June 12, 2013
Fossil X-Rays Determine Archaeopteryx Had Bright Plumage
Brett Smith for redOrbit.com - Your Universe Online
The ℠dino-bird´ Archaeopteryx has long fascinated paleontologists and a new study in the Journal of Analytical Atomic Spectrometry suggests that the animal had bright plumage and wasn´t all-black as previously thought.
“This is a big leap forward in our understanding of the evolution of plumage and also the preservation of feathers,” said lead author Phil Manning, a paleontologist with the University of Manchester.
Two recently developed methods have allowed scientists to reach conclusions about the Archaeopteryx plumage.
Last year, a team led by researchers at Brown University performed an analysis of melanosomes, microscopic 'paint pot' structures containing pigment, in an Archaeopteryx feather specimen. That analysis showed that the feather was black.
The Brown University team also identified the feather as a type of feather that covers the primary and secondary wing feathers, referred to as a covert. They suggested that its heavy pigmentation may have helped the bird resist the wear and tear of flight, which is seen in modern birds.
However, that study only analyzed a few locations in the fossilized feather, noted Uwe Bergmann — co-author of the latest study.
"It's actually quite a beautiful paper," said Bergmann, a scientist at the SLAC National Accelerator Laboratory in Menlo Park, California, "but they took just tiny samples of the feather, not the whole thing."
The second recently developed method involved rapidly scanning the entire fossil and analyzing its chemistry with X-ray technology at Bergmann´s facility.
Over the past three years, the team used this method to discover residual chemicals left by the Archaeopteryx specimen in the rock and pigments from the fossilized feathers. Using this method, the team was able to recreate the plumage pattern of the early bird.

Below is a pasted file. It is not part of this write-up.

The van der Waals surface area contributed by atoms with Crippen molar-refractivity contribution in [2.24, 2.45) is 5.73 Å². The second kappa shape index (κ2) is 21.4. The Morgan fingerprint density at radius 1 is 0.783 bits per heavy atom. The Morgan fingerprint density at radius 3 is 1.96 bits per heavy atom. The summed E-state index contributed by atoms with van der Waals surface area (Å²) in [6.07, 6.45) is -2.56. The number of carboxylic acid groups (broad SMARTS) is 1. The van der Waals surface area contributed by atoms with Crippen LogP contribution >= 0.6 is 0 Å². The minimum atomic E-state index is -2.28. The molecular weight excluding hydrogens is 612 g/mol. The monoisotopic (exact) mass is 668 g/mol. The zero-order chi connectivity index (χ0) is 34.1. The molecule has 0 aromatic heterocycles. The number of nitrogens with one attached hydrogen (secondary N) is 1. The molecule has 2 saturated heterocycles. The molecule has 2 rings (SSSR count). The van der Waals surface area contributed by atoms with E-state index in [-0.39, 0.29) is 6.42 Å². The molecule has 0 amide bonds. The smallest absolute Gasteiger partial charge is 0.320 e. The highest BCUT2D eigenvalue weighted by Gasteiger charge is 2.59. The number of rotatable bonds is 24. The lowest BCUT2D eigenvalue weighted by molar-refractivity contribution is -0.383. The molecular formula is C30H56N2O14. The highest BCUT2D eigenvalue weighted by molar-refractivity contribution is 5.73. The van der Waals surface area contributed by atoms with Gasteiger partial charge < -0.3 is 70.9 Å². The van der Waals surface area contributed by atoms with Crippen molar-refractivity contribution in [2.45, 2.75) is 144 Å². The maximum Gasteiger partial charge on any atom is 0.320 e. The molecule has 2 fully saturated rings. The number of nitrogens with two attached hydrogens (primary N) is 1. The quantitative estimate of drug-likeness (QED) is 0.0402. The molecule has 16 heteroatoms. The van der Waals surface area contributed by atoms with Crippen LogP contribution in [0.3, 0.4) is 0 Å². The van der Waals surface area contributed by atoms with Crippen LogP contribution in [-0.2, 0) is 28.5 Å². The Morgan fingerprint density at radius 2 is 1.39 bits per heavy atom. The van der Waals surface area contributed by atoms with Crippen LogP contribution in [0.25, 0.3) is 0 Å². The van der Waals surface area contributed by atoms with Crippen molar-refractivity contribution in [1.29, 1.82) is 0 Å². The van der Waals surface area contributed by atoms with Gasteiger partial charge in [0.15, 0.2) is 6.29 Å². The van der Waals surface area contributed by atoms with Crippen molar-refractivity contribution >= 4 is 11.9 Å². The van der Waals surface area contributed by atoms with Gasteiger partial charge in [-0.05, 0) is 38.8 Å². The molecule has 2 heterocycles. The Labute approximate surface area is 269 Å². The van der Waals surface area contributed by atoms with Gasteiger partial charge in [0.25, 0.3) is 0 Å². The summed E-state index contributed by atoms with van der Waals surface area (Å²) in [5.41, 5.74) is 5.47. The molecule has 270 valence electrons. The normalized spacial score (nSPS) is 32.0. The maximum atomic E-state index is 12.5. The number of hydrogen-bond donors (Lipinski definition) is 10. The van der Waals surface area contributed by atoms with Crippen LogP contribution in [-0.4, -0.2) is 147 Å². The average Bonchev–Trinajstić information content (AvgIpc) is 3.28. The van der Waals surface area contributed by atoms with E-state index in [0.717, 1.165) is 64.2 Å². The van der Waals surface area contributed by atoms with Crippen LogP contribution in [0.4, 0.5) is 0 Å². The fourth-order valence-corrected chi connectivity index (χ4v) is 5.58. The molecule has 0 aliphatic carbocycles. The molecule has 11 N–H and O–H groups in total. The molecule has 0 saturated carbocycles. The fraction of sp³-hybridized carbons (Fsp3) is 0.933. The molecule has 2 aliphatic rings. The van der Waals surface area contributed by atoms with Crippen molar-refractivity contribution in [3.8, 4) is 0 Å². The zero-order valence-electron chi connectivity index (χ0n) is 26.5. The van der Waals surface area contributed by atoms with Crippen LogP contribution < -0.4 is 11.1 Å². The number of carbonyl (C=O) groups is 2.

Manning noted that the preservation of these compounds in the rock for 150 million years was astonishing.
"It is remarkable that x-rays brighter than a million suns can shed new light on our understanding of the processes that have locked elements in place for such vast periods of time,” Manning said. “Ultimately, this research might help inform scientists on the mechanisms acting during long-term burial, from animal remains to hazardous waste.”
“The fossil record has potential to provide the experimental hindsight required in such studies,” he added.
The chemical traces found at the Menlo Park facility show that the Archaeopteryx feather was light in color, with sections of darker pigmentation along one edge and on the tip. Scans of a second fossilized Archaeopteryx confirmed that pigmentation pattern, Manning said.
Just 11 specimens of Archaeopteryx have been discovered so far, the first one being only a single feather. Until recently, researchers thought the entire original animal had been replaced by minerals during fossilization, leaving no chemical evidence behind.
Archaeopteryx is considered a transitional species between dinosaurs and birds. Most paleontologists believe birds derived from theropods, a group of carnivorous dinosaurs that includes the Tyrannosaurus rex.
(Image Below) Caption: This is an artist's illustration of how Archaeopteryx may have looked sporting its new pigmentation. Credit: Courtesy University of Manchester